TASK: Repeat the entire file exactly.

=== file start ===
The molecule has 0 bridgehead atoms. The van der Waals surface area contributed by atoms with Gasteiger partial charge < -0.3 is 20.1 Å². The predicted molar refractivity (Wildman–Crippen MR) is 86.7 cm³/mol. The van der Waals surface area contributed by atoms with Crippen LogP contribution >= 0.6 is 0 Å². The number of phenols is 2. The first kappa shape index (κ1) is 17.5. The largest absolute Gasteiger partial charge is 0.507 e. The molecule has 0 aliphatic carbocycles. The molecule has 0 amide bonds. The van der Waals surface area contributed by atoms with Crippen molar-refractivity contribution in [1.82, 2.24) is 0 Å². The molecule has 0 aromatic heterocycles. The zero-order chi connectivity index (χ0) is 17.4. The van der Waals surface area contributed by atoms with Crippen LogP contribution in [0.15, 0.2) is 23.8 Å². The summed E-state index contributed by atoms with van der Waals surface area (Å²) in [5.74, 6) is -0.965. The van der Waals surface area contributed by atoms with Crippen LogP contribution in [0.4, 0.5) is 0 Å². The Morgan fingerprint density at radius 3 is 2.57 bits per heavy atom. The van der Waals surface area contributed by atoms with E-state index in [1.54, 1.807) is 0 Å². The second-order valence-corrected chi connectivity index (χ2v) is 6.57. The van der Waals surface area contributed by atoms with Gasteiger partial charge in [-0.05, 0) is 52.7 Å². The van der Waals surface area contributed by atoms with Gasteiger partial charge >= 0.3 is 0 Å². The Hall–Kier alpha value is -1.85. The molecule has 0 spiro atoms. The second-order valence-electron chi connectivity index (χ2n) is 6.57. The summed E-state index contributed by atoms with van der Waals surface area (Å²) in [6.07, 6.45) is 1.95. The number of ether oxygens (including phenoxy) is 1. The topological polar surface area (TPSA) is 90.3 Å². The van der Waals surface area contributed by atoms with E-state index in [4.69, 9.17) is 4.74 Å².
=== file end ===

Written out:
The molecule has 0 bridgehead atoms. The van der Waals surface area contributed by atoms with Gasteiger partial charge < -0.3 is 20.1 Å². The predicted molar refractivity (Wildman–Crippen MR) is 86.7 cm³/mol. The van der Waals surface area contributed by atoms with Crippen LogP contribution >= 0.6 is 0 Å². The number of phenols is 2. The first kappa shape index (κ1) is 17.5. The largest absolute Gasteiger partial charge is 0.507 e. The molecule has 0 aliphatic carbocycles. The molecule has 0 amide bonds. The van der Waals surface area contributed by atoms with Crippen molar-refractivity contribution in [1.82, 2.24) is 0 Å². The molecule has 0 aromatic heterocycles. The zero-order chi connectivity index (χ0) is 17.4. The van der Waals surface area contributed by atoms with Crippen LogP contribution in [0.15, 0.2) is 23.8 Å². The summed E-state index contributed by atoms with van der Waals surface area (Å²) in [5.74, 6) is -0.965. The van der Waals surface area contributed by atoms with Crippen LogP contribution in [0.4, 0.5) is 0 Å². The Morgan fingerprint density at radius 3 is 2.57 bits per heavy atom. The van der Waals surface area contributed by atoms with E-state index in [1.54, 1.807) is 0 Å². The second-order valence-corrected chi connectivity index (χ2v) is 6.57. The van der Waals surface area contributed by atoms with Gasteiger partial charge in [-0.05, 0) is 52.7 Å². The van der Waals surface area contributed by atoms with Gasteiger partial charge >= 0.3 is 0 Å². The Hall–Kier alpha value is -1.85. The molecule has 0 spiro atoms. The second-order valence-electron chi connectivity index (χ2n) is 6.57. The summed E-state index contributed by atoms with van der Waals surface area (Å²) in [6.07, 6.45) is 1.95. The number of ether oxygens (including phenoxy) is 1. The topological polar surface area (TPSA) is 90.3 Å². The van der Waals surface area contributed by atoms with E-state index in [4.69, 9.17) is 4.74 Å².